7 Green Restaurants to Hit This Season

There’s nothing like home for the holidays, but it can be lovely to step out on the town during this busy season, too. If you pay close attention to what you purchase at the grocery, and you’ll be happy to know we’ve chosen restaurants that are just as selective about their produce.

These sophisticated, sustainable spots are perfect for a family dinner, a holiday get-together with friends or perhaps the meal itself is a delicious gift for a loved one.

Candle 79 in New York City's Upper East Side is a celebrity favorite, and one of the city's best green restaurants.

New York City: Candle 79

Candle 79’s plush seats, warm light and savory vegan fare make it the perfect escape from the busy streets of New York City during the holiday rush. Come early and sit at the bar while sipping organic wines or custom seasonal cocktails. Do some subtle people watching, and you may get lucky and see one of the many celebrities that can’t get enough of Candle.

We recommend starting with the Stuffed Avocado Salad or the NY State Squash Ravioli, then move on to the Seitan Piccata, the restaurant’s most popular dish. For those not familiar with seitan, it’s wheat gluten often used in vegetarian dishes to replace meat.

Younger diners or those with less adventurous tastes might like to try one of Candle’s vegan versions of classic entrees like Spaghetti and Wheat Balls. And be sure to save room for Candle’s famous cannolis.

See Candle’s compostable recipes made custom for Earth911 readers.

Candle 79
154 East 79th Street
New York City, N.Y.

San Francisco: Greens Restaurant

The venerable vegetarian restaurant, Greens, has been around since 1979. Diners get a full taste of San Francisco – extraordinary views of the Golden Gate Bridge and the Marina, plus wholesome food that’s been elevated to an art form – two things the city has become known for. Treat yourself to a holiday four-course dinner for $49 on Saturdays, or enjoy a wide-range of dishes any day of the week, from pizzas to curries.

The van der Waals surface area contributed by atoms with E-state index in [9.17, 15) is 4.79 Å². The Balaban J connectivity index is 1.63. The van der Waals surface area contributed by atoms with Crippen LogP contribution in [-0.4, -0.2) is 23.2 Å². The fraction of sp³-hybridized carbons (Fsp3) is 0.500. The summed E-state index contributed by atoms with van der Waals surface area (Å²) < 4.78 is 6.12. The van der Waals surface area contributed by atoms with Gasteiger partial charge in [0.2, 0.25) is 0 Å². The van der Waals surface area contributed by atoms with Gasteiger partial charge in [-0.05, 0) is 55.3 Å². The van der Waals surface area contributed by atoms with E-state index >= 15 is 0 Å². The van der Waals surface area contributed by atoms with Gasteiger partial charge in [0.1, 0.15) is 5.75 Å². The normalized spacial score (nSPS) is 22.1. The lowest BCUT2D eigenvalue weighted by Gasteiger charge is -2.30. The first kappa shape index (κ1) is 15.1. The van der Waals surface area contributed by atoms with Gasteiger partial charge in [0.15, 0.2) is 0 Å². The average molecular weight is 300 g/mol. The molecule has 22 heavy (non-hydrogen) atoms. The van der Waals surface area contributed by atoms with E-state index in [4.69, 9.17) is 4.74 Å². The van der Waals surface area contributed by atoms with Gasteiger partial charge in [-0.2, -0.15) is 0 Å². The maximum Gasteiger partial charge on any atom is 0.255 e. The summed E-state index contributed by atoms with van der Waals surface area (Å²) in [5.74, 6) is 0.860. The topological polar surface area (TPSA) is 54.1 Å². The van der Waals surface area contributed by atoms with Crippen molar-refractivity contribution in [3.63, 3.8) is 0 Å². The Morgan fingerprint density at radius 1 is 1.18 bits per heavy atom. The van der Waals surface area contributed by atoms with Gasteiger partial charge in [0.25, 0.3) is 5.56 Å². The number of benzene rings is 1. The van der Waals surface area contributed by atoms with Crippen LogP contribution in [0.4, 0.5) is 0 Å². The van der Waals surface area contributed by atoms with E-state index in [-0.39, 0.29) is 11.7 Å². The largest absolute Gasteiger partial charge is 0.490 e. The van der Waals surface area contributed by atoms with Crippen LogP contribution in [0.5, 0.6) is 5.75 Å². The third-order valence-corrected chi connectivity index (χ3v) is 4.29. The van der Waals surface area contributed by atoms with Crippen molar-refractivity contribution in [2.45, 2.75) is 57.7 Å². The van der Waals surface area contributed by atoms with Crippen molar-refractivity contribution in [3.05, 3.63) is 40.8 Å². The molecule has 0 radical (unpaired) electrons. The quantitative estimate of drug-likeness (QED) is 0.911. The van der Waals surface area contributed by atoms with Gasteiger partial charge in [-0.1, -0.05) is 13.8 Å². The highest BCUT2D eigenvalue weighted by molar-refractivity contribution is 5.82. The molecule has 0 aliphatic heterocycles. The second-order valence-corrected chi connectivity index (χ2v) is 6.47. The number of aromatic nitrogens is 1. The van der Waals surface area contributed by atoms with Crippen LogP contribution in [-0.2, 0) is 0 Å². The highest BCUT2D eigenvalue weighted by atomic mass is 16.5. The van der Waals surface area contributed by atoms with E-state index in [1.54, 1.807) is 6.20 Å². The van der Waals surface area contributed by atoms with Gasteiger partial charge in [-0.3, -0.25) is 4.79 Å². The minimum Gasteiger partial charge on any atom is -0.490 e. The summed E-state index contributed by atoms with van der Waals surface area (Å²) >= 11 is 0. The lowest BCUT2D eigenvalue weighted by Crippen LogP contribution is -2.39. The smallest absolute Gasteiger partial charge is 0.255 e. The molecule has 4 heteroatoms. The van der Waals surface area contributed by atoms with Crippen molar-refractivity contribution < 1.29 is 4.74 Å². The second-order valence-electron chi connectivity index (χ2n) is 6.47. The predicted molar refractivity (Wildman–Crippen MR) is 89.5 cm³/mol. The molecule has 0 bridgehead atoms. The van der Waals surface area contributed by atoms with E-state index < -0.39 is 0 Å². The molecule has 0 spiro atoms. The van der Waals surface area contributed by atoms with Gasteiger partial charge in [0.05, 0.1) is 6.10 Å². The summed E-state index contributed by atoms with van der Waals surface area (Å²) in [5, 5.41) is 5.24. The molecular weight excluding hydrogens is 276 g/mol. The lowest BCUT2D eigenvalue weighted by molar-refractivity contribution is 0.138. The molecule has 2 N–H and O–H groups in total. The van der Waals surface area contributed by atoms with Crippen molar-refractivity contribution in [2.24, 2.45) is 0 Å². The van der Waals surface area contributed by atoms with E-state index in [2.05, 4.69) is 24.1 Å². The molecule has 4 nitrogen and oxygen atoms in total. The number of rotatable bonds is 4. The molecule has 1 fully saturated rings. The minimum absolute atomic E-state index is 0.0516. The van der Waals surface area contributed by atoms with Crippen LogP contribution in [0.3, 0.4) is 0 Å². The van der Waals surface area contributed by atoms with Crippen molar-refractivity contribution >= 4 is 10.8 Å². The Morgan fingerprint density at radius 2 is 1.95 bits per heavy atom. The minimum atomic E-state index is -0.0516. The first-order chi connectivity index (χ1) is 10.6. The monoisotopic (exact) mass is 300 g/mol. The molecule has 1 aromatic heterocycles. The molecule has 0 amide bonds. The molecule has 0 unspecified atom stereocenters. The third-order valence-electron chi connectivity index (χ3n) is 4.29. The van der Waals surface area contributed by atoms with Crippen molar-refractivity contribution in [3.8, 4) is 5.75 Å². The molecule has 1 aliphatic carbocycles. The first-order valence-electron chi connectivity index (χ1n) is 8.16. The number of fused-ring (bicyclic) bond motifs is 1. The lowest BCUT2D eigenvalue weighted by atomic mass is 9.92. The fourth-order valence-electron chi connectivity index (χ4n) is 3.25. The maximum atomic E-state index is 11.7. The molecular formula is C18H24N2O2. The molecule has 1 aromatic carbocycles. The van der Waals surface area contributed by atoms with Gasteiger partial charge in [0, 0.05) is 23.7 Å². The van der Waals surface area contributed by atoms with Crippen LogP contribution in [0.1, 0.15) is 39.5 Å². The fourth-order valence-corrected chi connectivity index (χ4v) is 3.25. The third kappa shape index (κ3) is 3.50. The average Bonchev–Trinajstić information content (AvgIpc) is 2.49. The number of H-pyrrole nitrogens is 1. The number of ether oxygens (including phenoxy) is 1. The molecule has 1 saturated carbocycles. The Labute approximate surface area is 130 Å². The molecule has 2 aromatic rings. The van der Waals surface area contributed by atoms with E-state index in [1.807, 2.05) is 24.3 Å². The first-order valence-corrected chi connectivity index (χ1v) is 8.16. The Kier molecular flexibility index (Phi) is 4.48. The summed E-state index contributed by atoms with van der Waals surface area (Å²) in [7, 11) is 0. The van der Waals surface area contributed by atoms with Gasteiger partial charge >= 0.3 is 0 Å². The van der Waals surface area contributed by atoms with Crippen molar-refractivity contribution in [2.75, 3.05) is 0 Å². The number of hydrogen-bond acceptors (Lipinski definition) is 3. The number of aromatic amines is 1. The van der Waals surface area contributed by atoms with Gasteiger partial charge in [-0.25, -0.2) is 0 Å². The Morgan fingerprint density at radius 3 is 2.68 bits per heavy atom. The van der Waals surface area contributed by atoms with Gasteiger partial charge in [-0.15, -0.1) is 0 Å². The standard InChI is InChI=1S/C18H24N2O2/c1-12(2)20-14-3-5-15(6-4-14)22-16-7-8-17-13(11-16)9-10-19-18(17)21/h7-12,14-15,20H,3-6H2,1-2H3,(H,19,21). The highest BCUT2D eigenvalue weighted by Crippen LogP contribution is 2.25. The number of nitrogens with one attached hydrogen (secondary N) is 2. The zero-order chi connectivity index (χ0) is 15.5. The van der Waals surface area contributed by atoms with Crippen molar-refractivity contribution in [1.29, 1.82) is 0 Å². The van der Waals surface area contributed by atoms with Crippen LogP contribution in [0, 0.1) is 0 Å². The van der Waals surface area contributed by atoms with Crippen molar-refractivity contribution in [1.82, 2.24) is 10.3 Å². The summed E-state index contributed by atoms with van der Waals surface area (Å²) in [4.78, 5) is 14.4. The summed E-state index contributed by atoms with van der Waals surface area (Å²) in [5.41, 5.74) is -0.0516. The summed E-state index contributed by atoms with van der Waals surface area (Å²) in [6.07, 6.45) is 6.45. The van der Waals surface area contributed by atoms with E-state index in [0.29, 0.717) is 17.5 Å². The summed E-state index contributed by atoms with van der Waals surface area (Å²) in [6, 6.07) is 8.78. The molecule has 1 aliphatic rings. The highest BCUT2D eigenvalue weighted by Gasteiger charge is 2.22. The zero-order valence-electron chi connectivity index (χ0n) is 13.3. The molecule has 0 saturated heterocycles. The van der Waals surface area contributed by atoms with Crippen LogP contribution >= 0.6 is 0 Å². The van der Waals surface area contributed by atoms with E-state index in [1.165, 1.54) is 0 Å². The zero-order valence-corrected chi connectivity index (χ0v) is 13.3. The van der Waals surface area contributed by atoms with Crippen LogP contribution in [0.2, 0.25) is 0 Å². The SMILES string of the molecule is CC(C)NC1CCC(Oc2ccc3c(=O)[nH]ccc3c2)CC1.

We recommend the Wild Rice and Celery Chowder, a satisfying winter soup from Deborah Madison, Greens’ founder.

Greens Restaurant
Fort Mason, Building A
San Francisco, California

The Kitchen in Boulder, Colo. supplies its neighbor with biodiesel made from its leftover cooking oil.

Boulder, Colorado: The Kitchen

This restaurant is truly part of the community of Boulder. It supports local farms through produce purchasing (it even lists the farms on the blackboard in the restaurant), supplies a neighbor with cooking oil for use as biodiesel, and from 3:30 to 5 p.m. every day they host “community hour” featuring fairly priced food and drinks served in a communal setting.

For the holidays, take a big group to the family style bistro downstairs, or for a more intimate affair, go upstairs for rustic dishes prepared in their wood-fired oven. Chef and co-owner Kimbal Musk suggests trying Long Family Farm Pork with Roasted Monroe Farm Carrots and Celeriac; Scallops from Mantauk, Maine, with curried Monroe Farm Carrot Puree and a chimichurri dressing.

If you can’t make it out to Boulder, you can try some of their recipes at home.

The Kitchen
1039 Pearl Street
Boulder, Colorado

Eugene, Oregon: The Sustainable Table

This restaurant wears its sustainability on its sleeve, and why not? The Green Restaurant Association has certified it, and most of the restaurant’s food is procured from farms within 100 miles. The restaurant also boasts 100 percent recycled to-go containers, energy efficient lighting and full-scale recycling and composting, among other green initiatives.

The Sustainable Table adheres to strict guidelines regarding its meat – it must be humanely raised, vegetarian fed and antibiotic- and hormone-free. So, you can feel good about your filet or burger, as well as your portabella sandwich.

The Sustainable Table
30 East Broadway
Eugene, Oregon

Haven in Houston strives for as little waste as possible. It features home-grown ingredients and composts its kitchen scraps.

Houston: Haven

Haven brings sustainability to Southern favorites like deviled farm eggs, Texan wild boar chili and Akaushi steaks. And how local is the food? Well, there’s a chef’s garden on site!